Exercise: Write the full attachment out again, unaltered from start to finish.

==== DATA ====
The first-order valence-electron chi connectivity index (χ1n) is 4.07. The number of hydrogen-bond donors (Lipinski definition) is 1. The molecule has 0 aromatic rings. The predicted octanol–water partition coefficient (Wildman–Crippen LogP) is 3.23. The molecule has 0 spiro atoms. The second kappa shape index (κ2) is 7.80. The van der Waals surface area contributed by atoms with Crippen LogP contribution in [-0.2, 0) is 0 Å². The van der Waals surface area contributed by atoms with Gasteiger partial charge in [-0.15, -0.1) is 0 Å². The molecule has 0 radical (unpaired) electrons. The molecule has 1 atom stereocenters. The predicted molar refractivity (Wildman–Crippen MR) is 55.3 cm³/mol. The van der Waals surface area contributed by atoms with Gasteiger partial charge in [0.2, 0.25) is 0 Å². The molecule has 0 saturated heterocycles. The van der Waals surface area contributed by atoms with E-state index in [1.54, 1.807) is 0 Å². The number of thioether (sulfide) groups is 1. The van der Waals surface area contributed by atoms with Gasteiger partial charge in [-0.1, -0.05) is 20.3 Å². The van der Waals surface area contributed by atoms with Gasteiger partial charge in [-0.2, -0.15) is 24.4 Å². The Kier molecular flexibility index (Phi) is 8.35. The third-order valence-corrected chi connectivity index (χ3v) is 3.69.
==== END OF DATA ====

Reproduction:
The first-order valence-electron chi connectivity index (χ1n) is 4.07. The number of hydrogen-bond donors (Lipinski definition) is 1. The molecule has 0 aromatic rings. The predicted octanol–water partition coefficient (Wildman–Crippen LogP) is 3.23. The molecule has 0 spiro atoms. The second kappa shape index (κ2) is 7.80. The van der Waals surface area contributed by atoms with Crippen LogP contribution in [-0.2, 0) is 0 Å². The van der Waals surface area contributed by atoms with Gasteiger partial charge in [-0.15, -0.1) is 0 Å². The molecule has 0 radical (unpaired) electrons. The molecule has 1 atom stereocenters. The predicted molar refractivity (Wildman–Crippen MR) is 55.3 cm³/mol. The van der Waals surface area contributed by atoms with Gasteiger partial charge in [0.2, 0.25) is 0 Å². The molecule has 0 saturated heterocycles. The van der Waals surface area contributed by atoms with E-state index in [1.54, 1.807) is 0 Å². The number of thioether (sulfide) groups is 1. The van der Waals surface area contributed by atoms with Gasteiger partial charge in [-0.1, -0.05) is 20.3 Å². The van der Waals surface area contributed by atoms with Gasteiger partial charge in [-0.2, -0.15) is 24.4 Å². The Kier molecular flexibility index (Phi) is 8.35. The third-order valence-corrected chi connectivity index (χ3v) is 3.69.